It’s been 50 years since the most seminal era of music. That’s a long time to remember, forget, and strategically distort some facts. I found that out as I started writing this article in my head, staring at the ceiling, unable to sleep. I am unable to sleep if I have a thought, any stray thought I can think up to keep sleep at bay for one more minute or hour as the case may be. This particular article haunted me, as I thought it was so good that I couldn’t, wouldn’t, or shouldn’t sleep, until it was done. It’s sort of a small, obsessive, and to my mind incurable, mental illness.
(Now that I’m done with this article, and editing it, it’s not as great as I thought it would be, but read on.)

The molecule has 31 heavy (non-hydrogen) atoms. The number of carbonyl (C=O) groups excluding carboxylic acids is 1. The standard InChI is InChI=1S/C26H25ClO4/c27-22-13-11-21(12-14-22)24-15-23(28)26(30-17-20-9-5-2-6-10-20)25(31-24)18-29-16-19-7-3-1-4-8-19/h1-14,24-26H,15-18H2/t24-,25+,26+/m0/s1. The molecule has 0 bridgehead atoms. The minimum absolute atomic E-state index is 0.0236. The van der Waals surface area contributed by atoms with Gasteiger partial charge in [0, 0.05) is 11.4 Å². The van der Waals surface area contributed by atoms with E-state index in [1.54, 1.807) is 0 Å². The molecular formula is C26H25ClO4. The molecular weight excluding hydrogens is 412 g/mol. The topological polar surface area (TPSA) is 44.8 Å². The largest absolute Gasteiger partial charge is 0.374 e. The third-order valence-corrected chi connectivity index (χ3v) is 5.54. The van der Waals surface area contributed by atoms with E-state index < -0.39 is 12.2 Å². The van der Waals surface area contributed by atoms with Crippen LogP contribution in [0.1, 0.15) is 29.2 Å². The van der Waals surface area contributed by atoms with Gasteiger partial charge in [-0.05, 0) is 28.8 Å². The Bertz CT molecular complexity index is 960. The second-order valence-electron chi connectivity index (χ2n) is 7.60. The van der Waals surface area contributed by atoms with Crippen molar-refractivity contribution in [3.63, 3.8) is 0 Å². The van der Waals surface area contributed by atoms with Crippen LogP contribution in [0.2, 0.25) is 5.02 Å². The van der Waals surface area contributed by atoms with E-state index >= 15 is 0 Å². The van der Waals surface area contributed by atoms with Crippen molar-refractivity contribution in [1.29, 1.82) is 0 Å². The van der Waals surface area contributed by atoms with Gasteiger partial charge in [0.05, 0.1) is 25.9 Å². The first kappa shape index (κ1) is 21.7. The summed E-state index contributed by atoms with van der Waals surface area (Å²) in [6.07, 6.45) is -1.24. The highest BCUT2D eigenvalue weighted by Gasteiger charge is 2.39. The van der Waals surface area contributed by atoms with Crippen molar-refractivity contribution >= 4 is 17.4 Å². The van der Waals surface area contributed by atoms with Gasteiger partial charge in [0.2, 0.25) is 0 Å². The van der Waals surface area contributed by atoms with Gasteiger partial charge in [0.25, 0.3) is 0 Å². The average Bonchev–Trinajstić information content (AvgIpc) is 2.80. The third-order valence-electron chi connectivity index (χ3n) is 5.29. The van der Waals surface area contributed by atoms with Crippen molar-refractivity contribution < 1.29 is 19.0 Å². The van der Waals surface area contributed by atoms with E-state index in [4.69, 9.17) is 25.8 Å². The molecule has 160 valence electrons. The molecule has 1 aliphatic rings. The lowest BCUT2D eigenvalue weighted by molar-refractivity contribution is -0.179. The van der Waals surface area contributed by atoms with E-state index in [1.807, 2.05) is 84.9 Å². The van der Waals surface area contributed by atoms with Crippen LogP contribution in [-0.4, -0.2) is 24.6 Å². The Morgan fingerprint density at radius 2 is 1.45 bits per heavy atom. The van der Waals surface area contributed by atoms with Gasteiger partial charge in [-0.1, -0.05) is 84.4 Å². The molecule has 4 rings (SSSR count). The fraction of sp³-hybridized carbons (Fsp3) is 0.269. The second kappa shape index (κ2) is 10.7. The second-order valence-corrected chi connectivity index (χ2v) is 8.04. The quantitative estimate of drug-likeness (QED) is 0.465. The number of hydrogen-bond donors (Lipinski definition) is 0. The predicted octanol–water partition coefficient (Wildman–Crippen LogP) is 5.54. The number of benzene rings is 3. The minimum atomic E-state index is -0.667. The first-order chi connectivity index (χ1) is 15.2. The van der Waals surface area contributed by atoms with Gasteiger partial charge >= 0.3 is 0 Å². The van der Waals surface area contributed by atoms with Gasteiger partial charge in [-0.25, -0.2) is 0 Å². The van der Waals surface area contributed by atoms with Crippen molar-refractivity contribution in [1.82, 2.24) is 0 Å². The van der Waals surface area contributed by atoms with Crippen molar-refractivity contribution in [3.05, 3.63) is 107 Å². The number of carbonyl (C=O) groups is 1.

My original inspiration involved what I considered could be an award-winning title: 1972: The Magical Music Year. My inspiration involved telling you, my faithful reader, how many of our most beloved musical artists started in 1972, how many of the most influential bands of all time came out with their seminal works in 1972, and what an incredible year it was for the music industry. I was all ready to write about all of artists and bands from 1972 that would shape the music industry for decades, and in some small ways the world, for decades (50 year!) to come. I was ready to follow each entry with the words, “such and such did this in 1972 to further cement the notion that 1972 was, indeed, a magical year”, and I planned to write that line so often that the reader would grow sick of it. I found out I was wrong, somewhat, sort of. I found out that in some ways, and by some days, I was a little off. Instead of titling this piece 1972: The Magical Music Year, I edited the title to Circa 1972. The theme remains, but the word circa (approximately) gives me a three-year window, either way, to talk about one of the most incredible eras (as opposed to years) in music, and I also decided to continue writing this piece because I didn’t want to waste a night’s sleep for nothing.